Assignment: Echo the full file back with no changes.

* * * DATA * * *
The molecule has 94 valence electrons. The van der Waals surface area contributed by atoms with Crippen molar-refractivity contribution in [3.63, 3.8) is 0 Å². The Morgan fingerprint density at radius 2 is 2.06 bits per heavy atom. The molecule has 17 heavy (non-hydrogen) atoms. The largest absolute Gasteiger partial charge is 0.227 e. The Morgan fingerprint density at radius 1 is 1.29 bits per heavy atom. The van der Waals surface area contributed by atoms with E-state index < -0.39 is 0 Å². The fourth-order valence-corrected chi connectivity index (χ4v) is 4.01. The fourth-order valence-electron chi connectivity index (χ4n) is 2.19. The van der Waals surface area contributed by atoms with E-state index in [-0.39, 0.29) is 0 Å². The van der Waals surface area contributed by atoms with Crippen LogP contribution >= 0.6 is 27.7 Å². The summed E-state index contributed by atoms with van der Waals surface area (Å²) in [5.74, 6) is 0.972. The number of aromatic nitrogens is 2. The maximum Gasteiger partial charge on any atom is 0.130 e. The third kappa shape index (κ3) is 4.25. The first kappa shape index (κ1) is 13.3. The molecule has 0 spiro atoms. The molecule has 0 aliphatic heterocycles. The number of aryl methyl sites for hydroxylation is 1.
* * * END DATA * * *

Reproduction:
The molecule has 94 valence electrons. The van der Waals surface area contributed by atoms with Crippen molar-refractivity contribution in [3.63, 3.8) is 0 Å². The Morgan fingerprint density at radius 2 is 2.06 bits per heavy atom. The molecule has 17 heavy (non-hydrogen) atoms. The largest absolute Gasteiger partial charge is 0.227 e. The Morgan fingerprint density at radius 1 is 1.29 bits per heavy atom. The van der Waals surface area contributed by atoms with E-state index < -0.39 is 0 Å². The fourth-order valence-corrected chi connectivity index (χ4v) is 4.01. The fourth-order valence-electron chi connectivity index (χ4n) is 2.19. The van der Waals surface area contributed by atoms with E-state index in [-0.39, 0.29) is 0 Å². The van der Waals surface area contributed by atoms with Crippen LogP contribution >= 0.6 is 27.7 Å². The summed E-state index contributed by atoms with van der Waals surface area (Å²) in [5.74, 6) is 0.972. The number of aromatic nitrogens is 2. The maximum Gasteiger partial charge on any atom is 0.130 e. The third kappa shape index (κ3) is 4.25. The first kappa shape index (κ1) is 13.3. The molecule has 0 spiro atoms. The molecule has 0 aliphatic heterocycles. The number of aryl methyl sites for hydroxylation is 1.